Theyre a favourite for this time of year, and a marker that Easter and Spring are officially here: Hot cross buns.
With Lent over – and the fasting that comes with it – it makes sense that we would be enjoying rich treats like these and Easter eggs.
But hot cross buns have a lot more significance than just being delicious. We take a look.
Why do we eat hot cross buns at Easter?
Many people easy hot cross buns on Good Friday to mark the end of Lent.
Since dairy products are forbidden during Lent until Palm Sunday, people would eat plain buns during this time, then switch to the richer hot cross dairy-filled version afterwards.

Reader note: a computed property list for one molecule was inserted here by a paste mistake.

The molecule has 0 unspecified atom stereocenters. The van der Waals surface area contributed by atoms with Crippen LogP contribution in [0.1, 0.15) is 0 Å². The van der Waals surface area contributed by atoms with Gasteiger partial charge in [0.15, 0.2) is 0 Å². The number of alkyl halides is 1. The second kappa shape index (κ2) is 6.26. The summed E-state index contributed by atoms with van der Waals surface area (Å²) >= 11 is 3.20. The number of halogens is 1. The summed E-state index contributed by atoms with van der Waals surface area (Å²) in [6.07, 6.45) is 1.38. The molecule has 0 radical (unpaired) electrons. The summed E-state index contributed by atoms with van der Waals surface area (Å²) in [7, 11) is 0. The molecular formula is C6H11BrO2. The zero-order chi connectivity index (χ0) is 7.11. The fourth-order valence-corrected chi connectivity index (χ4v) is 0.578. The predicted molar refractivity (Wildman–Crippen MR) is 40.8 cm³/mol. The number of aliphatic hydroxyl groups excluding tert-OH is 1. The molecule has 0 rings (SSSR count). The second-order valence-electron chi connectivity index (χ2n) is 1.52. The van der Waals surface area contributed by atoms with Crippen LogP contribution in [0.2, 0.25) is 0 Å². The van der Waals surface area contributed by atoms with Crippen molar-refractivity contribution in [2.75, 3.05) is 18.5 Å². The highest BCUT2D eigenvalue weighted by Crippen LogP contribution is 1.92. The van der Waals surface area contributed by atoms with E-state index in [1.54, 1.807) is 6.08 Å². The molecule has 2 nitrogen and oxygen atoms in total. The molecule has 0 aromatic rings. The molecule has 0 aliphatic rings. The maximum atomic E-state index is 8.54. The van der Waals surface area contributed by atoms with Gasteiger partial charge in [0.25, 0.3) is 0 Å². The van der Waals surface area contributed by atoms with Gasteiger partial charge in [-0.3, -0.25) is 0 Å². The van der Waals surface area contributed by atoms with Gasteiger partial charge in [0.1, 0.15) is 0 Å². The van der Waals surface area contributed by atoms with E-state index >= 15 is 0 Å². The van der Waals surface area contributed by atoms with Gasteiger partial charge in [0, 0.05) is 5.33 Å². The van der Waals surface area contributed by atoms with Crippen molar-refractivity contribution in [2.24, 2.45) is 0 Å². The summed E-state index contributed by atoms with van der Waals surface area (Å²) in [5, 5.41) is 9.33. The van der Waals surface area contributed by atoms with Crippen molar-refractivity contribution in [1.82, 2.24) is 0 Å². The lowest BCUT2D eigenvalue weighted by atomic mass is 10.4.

The cross on the top signifies Jesus crucifixion on Good Friday, and some people believe that the spices within the buns are there to embody the spices use in his embalming afterwards.
Although they seem to have Pagan roots (with the Saxons eating similar baked goods to honour goddess Eostre), they have become synonymous with Christianity over time.
There are plenty of old traditions and legends regarding the humble hot cross bun, with Queen Elizabeth I banning the sale of hot cross buns and other spiced breads except on Good Friday, Christmas and funerals, believing them to have medicinal and magical properties she feared may be abused.
What is the cross made of in hot cross buns?
Although the traditional way to make the buns calls for a cross to be cut into the top before baking, there is now a more noticable way to create the pattern.